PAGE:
Yes, politicians are neither angels nor philosophers, and sometimes the political stakes are high enough to warrant voting for a man with Sanford’s baggage and beliefs. There’s no absolute rule for these things; they have to be navigated case by case. But a special election to fill out a term in a reliably-conservative seat seems like exactly the kind of high profile, low stakes contest where it makes sense to put moral and theological principle ahead of party. Unfortunately the voters of South Carolina disagreed.

I have to admit I would struggle with this were I a resident of South Carolina.  I tend to be brutally pragmatic about these things and sending a liberal Democrat to Congress seems clearly a bad choice.

How will United Methodists respond to Gosnell horror?

Matt O’Reilly tackles the important but admittedly difficult question of How will United Methodists respond to Gosnell horror?

First, O’Reilly makes the connection between Roe and Gosnell clear:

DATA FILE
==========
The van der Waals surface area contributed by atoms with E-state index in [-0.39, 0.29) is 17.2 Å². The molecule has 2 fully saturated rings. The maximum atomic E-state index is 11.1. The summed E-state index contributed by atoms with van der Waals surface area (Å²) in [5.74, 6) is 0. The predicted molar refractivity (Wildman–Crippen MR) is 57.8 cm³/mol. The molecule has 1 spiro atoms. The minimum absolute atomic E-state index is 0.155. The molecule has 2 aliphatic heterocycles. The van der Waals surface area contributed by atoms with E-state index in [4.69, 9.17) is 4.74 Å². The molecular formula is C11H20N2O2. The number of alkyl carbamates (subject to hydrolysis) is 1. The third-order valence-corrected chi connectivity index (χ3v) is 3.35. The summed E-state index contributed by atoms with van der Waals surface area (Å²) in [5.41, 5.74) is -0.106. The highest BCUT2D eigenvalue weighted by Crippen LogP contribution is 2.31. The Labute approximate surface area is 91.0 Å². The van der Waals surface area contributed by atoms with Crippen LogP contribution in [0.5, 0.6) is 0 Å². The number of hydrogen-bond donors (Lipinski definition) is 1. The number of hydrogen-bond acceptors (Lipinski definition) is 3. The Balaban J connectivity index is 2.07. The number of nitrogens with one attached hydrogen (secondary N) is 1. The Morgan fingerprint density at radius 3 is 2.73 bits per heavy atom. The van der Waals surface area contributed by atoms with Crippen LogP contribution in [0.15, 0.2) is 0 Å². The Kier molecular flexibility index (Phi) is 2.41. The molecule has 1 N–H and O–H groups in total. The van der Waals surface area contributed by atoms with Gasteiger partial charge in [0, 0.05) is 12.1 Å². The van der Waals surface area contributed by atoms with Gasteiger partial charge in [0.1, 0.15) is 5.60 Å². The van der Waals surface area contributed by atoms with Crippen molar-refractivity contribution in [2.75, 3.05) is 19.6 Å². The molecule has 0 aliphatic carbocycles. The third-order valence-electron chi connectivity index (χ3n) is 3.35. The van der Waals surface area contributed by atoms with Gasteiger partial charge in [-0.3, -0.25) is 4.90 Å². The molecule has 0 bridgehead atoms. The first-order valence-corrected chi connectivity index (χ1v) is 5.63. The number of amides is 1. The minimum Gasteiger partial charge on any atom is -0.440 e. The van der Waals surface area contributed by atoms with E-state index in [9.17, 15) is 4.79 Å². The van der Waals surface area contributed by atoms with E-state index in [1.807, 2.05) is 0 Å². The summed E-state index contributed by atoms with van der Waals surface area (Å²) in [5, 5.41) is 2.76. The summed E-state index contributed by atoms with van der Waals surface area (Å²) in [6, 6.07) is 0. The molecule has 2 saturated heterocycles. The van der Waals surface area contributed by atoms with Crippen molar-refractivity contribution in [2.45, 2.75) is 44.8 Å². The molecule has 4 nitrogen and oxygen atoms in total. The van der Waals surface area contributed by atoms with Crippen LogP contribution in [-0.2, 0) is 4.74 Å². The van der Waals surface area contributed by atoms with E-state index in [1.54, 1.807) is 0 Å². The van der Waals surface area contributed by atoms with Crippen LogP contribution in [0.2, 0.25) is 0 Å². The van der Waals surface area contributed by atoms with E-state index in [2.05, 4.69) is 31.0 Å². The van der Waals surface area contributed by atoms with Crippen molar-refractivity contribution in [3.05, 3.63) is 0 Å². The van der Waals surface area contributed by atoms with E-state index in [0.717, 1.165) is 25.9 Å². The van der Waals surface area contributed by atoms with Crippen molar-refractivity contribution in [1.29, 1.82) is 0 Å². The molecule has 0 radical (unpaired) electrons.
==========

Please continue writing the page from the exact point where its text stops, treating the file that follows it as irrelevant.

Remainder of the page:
We must begin by recognizing that this tragic situation follows from the widespread efforts to normalize abortion in the United States. Not all will agree with that conclusion, but a variety of factors suggest its accuracy. Since abortion was declared a constitutional right in the landmark case of Roe v. Wade, the pro-choice movement has worked hard to undermine the full personhood of the preborn. We have been told again and again that the child in the womb is a fetus, not a baby. We are told that abortion is not the ending of a life; it is the termination of a pregnancy. This cold and detached terminology is intended to downplay any emotional reaction to abortion.